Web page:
The Interior Ministry conceals the symbiosis between the mafia and the police

A logical consequence should be to immediately suspend temporarily from work the involved police employees; to conduct an internal probe; to inform the District Prosecutor’s Office and launch pre-trial proceedings.

Nothing like that is happening at the moment, weeks after the cops-thugs were busted. These same cops continue to work their shifts.

The prosecution does not know, the Interior Ministry is keeping silent

The prosecutor’s press office told Bivol that the Burgas Regional Prosecutor’s Office had not been notified by the Interior Ministry that employees of the institution have been caught carrying out unlawful security activities in the company of people with criminal records. The Ministry’s press office declined comment, justifying it with the short deadline before the publication, but promised a probe. They insisted, however, that the questions be asked according to the Access to Public Information Act (APIA), which means that the answers will be received in 14 days, at the earliest.

Bivol did sent questions under the APIA to the Minister of Interior Valentin Radev and Prime Minister Boyko Borisov. Not that we expect adequate answers, but we respect the law and the ethical rules of journalism.

So far the southern Black Sea coast action games have gone without murders and shootouts, like last year in “Sunny Beach”. Bivol then reported that the thugs who fought for territory were under the auspices of police chiefs.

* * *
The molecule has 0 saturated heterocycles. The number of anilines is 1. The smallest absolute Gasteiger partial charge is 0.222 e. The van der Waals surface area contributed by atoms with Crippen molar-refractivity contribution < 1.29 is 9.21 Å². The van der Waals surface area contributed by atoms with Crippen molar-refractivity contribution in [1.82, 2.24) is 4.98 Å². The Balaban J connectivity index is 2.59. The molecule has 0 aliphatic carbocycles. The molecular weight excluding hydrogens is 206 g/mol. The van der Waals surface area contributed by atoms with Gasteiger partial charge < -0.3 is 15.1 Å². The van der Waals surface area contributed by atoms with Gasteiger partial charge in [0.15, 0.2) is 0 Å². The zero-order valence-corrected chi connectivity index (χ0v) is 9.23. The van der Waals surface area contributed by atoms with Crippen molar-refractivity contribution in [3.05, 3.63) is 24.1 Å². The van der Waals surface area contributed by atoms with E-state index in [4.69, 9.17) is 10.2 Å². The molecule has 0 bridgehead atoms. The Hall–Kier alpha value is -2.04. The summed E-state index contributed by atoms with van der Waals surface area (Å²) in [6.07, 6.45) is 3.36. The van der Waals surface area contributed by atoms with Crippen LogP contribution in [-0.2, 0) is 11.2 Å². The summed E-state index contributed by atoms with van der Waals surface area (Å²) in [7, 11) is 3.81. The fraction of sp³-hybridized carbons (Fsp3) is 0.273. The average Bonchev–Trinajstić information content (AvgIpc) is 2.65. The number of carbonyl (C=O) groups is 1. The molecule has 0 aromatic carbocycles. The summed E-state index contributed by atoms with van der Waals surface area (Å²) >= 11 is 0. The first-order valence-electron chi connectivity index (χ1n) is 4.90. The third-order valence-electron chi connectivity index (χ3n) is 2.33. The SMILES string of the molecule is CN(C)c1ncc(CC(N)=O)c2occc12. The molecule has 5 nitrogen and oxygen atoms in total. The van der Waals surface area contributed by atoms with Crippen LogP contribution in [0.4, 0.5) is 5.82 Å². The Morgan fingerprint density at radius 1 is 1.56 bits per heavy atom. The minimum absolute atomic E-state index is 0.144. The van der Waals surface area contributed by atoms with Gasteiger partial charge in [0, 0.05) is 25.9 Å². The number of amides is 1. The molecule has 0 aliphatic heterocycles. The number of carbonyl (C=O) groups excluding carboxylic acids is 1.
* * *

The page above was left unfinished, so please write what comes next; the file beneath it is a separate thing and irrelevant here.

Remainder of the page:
Paid policemen and politics

Against the backdrop of these terrible facts, circumstances, and corrupt practices of seaside policing at the height of the tourist season, the current police protests, demanding higher pay and better conditions, seem more than cynical. Moreover, the Bulgarian police are one of the few who are privileged to receive a full amount of retirement pension and salary at the same time after their retirement. This makes roughly about BGN 2,500 a month from the State budget for a policeman who has retired but continues to work – an absolutely unprecedented phenomenon against the backdrop of mass poverty. Even Bulgarian mothers do not have similar privileges as when they return to work their motherhood social benefits are taken away. Bulgaria, however, is known for the biggest demographic collapse and the highest number of police per capita in Europe. Anyone still living in the country can make their own conclusion about the existing level of crime and the state of the rule of law.

But let’s not be overly pessimistic. The absurdity of the situation can lead to something positive from an economic point of view. Here is an idea: the Ministry of Tourism can advertise for prospective visitors the opportunity to eyewitness live authentic mafia wars…